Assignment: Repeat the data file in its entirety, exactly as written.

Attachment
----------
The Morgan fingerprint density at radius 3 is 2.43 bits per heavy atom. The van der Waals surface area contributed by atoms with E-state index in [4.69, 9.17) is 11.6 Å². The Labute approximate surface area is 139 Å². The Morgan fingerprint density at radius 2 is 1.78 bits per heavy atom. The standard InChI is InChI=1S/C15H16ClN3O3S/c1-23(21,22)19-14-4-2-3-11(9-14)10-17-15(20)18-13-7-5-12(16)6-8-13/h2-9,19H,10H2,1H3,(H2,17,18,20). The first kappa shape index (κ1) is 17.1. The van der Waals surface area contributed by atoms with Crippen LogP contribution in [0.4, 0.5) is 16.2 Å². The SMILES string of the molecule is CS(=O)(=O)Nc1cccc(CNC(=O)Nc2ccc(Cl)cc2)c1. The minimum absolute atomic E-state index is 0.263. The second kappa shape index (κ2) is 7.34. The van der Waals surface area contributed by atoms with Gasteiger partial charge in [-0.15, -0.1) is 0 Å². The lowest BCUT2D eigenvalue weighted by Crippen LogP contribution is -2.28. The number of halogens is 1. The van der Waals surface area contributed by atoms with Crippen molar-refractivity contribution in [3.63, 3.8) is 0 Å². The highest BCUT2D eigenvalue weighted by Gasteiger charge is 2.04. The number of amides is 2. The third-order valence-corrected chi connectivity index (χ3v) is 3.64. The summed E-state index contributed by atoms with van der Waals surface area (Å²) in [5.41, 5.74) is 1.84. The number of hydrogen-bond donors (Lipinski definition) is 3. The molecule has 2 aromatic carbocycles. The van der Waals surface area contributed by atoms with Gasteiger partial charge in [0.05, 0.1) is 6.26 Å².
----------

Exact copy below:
The Morgan fingerprint density at radius 3 is 2.43 bits per heavy atom. The van der Waals surface area contributed by atoms with E-state index in [4.69, 9.17) is 11.6 Å². The Labute approximate surface area is 139 Å². The Morgan fingerprint density at radius 2 is 1.78 bits per heavy atom. The standard InChI is InChI=1S/C15H16ClN3O3S/c1-23(21,22)19-14-4-2-3-11(9-14)10-17-15(20)18-13-7-5-12(16)6-8-13/h2-9,19H,10H2,1H3,(H2,17,18,20). The first kappa shape index (κ1) is 17.1. The van der Waals surface area contributed by atoms with Crippen LogP contribution in [0.4, 0.5) is 16.2 Å². The SMILES string of the molecule is CS(=O)(=O)Nc1cccc(CNC(=O)Nc2ccc(Cl)cc2)c1. The minimum absolute atomic E-state index is 0.263. The second kappa shape index (κ2) is 7.34. The van der Waals surface area contributed by atoms with Gasteiger partial charge in [-0.15, -0.1) is 0 Å². The lowest BCUT2D eigenvalue weighted by Crippen LogP contribution is -2.28. The number of halogens is 1. The van der Waals surface area contributed by atoms with Crippen molar-refractivity contribution in [3.63, 3.8) is 0 Å². The highest BCUT2D eigenvalue weighted by Gasteiger charge is 2.04. The number of amides is 2. The third-order valence-corrected chi connectivity index (χ3v) is 3.64. The summed E-state index contributed by atoms with van der Waals surface area (Å²) in [5.41, 5.74) is 1.84. The number of hydrogen-bond donors (Lipinski definition) is 3. The molecule has 2 aromatic carbocycles. The van der Waals surface area contributed by atoms with Gasteiger partial charge in [0.05, 0.1) is 6.26 Å².